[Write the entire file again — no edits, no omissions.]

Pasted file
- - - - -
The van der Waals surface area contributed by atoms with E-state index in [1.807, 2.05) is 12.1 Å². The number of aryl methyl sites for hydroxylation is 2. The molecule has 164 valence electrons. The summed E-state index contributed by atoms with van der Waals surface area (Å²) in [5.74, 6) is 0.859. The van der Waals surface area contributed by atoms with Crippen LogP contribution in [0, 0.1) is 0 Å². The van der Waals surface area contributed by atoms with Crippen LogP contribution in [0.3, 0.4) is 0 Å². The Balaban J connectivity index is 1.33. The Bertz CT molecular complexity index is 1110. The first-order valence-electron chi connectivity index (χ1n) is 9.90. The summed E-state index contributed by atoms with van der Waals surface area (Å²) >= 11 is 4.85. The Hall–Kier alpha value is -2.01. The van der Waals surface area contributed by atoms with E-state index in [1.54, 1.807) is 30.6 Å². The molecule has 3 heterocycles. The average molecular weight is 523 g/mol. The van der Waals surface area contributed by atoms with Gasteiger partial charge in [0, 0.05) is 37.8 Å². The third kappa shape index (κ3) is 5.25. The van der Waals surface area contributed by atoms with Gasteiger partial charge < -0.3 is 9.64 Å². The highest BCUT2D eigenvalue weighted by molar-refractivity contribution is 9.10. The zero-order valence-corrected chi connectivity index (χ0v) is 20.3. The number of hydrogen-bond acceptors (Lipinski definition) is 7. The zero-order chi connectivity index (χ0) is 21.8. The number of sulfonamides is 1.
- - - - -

The van der Waals surface area contributed by atoms with E-state index in [1.807, 2.05) is 12.1 Å². The number of aryl methyl sites for hydroxylation is 2. The molecule has 164 valence electrons. The summed E-state index contributed by atoms with van der Waals surface area (Å²) in [5.74, 6) is 0.859. The van der Waals surface area contributed by atoms with Crippen LogP contribution in [0, 0.1) is 0 Å². The van der Waals surface area contributed by atoms with Crippen LogP contribution in [0.3, 0.4) is 0 Å². The Balaban J connectivity index is 1.33. The Bertz CT molecular complexity index is 1110. The first-order valence-electron chi connectivity index (χ1n) is 9.90. The summed E-state index contributed by atoms with van der Waals surface area (Å²) >= 11 is 4.85. The Hall–Kier alpha value is -2.01. The van der Waals surface area contributed by atoms with E-state index in [1.54, 1.807) is 30.6 Å². The molecule has 3 heterocycles. The average molecular weight is 523 g/mol. The van der Waals surface area contributed by atoms with Gasteiger partial charge in [0, 0.05) is 37.8 Å². The third kappa shape index (κ3) is 5.25. The van der Waals surface area contributed by atoms with Gasteiger partial charge < -0.3 is 9.64 Å². The highest BCUT2D eigenvalue weighted by molar-refractivity contribution is 9.10. The zero-order valence-corrected chi connectivity index (χ0v) is 20.3. The number of hydrogen-bond acceptors (Lipinski definition) is 7. The zero-order chi connectivity index (χ0) is 21.8. The number of sulfonamides is 1.